'The Capture' Envisions a World Where Fake News Meets Deepfakes and Corrupts the Government

The Capture
Holliday Grainger stars as DI Rachel Carey and Paapa Essiedu stars as Isaac Turner MP in "The Capture." (Peacock)

In the summer of 2020, the UK spy series "The Capture" was the highlight of the first batch of original programming when Peacock launched. Unfortunately, the streaming service took a long time to gain any traction, and most viewers missed one of the best shows of the year.

Back home, "The Capture" was a sensation when the first season broadcast on the BBC, and season two launched in one of the network's most important time slots earlier this fall.

We're getting the second season of "The Capture" here in the United States when all six episodes drop on Peacock on Nov. 3, 2022. The new season is just as good as the first and features a satisfying ending that tells a complete story over the two-season run.

Season one of "The Capture" followed police Detective Inspector Rachel Carey (Holliday Grainger) as she tried to uncover what really happened when a British military veteran is accused of murdering the defense attorney who just got him acquitted in a war crimes trial.

There's CCTV surveillance camera footage that purports to capture him committing the crime, but there's evidence that something's not right with the image, and DI Carey uncovers a plot that reaches to the highest levels of the British security service.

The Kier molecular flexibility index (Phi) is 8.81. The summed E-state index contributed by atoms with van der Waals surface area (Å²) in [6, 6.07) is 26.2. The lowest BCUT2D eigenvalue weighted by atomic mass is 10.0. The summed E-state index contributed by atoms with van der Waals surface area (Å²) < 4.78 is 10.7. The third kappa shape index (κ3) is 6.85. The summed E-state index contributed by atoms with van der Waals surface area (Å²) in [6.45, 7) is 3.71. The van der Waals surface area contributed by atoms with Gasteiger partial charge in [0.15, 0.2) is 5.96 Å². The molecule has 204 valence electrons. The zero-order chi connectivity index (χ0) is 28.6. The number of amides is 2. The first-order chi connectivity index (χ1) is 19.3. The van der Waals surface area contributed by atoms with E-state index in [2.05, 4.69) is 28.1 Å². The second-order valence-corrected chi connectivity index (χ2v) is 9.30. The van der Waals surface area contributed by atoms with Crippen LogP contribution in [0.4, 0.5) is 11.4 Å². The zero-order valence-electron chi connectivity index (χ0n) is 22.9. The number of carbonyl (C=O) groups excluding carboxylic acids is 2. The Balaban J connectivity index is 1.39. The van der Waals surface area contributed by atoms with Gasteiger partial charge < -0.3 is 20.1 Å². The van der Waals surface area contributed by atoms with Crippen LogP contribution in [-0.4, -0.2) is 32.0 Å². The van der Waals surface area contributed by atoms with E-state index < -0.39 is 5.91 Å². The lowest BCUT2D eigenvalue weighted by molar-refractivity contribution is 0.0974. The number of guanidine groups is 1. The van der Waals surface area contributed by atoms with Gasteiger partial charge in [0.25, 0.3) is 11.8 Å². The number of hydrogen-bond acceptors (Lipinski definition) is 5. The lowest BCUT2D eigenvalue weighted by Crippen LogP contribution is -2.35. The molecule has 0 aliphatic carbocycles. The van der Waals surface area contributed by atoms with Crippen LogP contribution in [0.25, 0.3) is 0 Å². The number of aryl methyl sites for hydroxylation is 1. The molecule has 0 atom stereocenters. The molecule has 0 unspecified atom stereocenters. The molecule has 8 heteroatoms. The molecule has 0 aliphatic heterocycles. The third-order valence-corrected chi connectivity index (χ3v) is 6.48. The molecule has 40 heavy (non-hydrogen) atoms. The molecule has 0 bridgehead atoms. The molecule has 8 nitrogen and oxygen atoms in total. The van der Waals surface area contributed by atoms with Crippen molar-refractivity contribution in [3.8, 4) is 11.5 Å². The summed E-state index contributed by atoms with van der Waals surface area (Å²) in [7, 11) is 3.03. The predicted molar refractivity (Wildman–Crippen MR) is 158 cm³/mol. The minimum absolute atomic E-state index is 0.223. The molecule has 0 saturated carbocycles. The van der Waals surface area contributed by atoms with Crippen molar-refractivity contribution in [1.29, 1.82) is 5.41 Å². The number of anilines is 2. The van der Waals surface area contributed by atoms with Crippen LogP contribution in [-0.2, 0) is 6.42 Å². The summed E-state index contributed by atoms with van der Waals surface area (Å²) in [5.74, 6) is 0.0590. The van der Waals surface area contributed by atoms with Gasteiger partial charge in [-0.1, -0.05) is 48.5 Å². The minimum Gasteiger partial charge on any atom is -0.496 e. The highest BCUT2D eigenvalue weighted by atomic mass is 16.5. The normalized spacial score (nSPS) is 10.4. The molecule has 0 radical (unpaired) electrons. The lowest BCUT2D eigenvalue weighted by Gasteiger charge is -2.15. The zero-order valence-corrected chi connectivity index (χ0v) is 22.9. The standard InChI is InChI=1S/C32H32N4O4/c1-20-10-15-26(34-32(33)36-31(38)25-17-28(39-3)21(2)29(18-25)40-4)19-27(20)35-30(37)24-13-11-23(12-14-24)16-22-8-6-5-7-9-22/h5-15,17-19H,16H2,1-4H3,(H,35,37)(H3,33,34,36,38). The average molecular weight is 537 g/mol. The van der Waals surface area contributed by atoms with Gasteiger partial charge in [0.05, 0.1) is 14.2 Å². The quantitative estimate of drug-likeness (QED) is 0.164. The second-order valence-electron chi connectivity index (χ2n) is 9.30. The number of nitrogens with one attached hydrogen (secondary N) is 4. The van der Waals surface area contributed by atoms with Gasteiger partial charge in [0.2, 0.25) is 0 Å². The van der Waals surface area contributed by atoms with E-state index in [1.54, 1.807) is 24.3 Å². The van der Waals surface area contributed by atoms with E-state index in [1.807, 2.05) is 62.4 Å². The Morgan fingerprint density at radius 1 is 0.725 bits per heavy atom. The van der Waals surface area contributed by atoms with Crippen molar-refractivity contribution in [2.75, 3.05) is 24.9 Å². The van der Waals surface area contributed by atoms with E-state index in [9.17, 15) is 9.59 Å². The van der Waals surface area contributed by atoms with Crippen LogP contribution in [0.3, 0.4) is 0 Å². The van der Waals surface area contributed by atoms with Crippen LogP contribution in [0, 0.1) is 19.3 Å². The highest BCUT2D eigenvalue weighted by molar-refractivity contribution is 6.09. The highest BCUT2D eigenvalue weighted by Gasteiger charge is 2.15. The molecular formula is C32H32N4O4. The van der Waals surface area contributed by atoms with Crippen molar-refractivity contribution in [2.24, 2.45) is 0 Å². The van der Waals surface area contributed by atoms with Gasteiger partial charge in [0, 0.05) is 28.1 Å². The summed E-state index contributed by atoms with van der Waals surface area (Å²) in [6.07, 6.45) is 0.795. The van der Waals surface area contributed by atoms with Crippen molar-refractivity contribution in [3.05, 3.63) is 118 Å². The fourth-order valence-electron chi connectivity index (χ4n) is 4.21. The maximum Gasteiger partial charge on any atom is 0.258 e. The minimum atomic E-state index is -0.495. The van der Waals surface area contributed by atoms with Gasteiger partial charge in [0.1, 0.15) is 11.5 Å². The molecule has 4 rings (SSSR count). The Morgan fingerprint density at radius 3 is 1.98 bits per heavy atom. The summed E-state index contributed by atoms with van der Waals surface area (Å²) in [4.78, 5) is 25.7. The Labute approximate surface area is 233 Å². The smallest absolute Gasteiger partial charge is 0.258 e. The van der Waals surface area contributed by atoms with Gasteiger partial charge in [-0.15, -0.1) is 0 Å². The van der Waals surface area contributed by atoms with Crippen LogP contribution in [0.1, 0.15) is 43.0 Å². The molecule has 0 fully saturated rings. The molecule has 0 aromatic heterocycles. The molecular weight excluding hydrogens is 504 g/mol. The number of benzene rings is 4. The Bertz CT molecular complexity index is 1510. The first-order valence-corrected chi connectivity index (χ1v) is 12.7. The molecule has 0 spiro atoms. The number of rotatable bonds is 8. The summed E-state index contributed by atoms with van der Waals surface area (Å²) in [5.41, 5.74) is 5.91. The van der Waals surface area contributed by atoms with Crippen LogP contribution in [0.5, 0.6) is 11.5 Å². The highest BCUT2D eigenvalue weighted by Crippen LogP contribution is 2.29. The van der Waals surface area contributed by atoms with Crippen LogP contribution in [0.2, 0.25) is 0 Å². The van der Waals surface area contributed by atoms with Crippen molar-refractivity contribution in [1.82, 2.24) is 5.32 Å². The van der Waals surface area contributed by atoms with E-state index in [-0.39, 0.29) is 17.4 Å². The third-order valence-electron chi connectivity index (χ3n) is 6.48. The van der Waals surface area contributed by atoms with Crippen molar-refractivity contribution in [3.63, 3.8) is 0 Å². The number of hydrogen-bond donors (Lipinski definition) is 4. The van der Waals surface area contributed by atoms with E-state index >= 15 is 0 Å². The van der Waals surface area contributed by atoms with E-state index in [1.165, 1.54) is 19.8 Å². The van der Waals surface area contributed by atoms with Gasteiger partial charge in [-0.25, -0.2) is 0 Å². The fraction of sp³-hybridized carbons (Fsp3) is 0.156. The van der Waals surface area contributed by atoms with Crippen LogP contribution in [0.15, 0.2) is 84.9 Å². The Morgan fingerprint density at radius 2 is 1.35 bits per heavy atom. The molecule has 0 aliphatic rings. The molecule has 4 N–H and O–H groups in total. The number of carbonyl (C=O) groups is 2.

Related: 'Peacock' Adds Some Espionage to Home Video Streaming

For season two, the threat of image manipulation has crossed over to the media. A government security minister is baffled when the interviews he gives are completely different when broadcast. The person on camera looks just like him but is touting political positions that are 100% at odds with his personal beliefs.

Who's behind the new technology? Is it the Chinese, the Americans or maybe the Russians? Carey is now working from the inside to sort out the truth. If you love 1970s conspiracy thrillers like "Three Days of the Condor," then "The Capture" updates those paranoid vibes for an online world.

"The Capture" was created and written by showrunner Ben Chanan. He took some time to talk about the show with us. The show’s second season adds alarm about deepfakes, the process of adding computer-generated people to existing video footage, to its ongoing concerns about CCTV.

"We have a lot of CCTV cameras in the UK," said Chanan. "I think London's the most watched city outside of China. I think Beijing, or maybe Shanghai, may be the most watched city, but London is certainly the most watched city in Europe. You have them in the U.S. as well, particularly in cities. People perhaps just aren't as aware.

“Since [George Orwell's novel] ‘1984,’ there's been a tradition of fiction that debates the implications to our privacy and our freedom if we're being watched all the time. I guess I wanted to pose another question. What are the people who are watching you going to do with the footage? With the advent of artificial intelligence, there's a whole new level of fear about where a surveillance state could take you.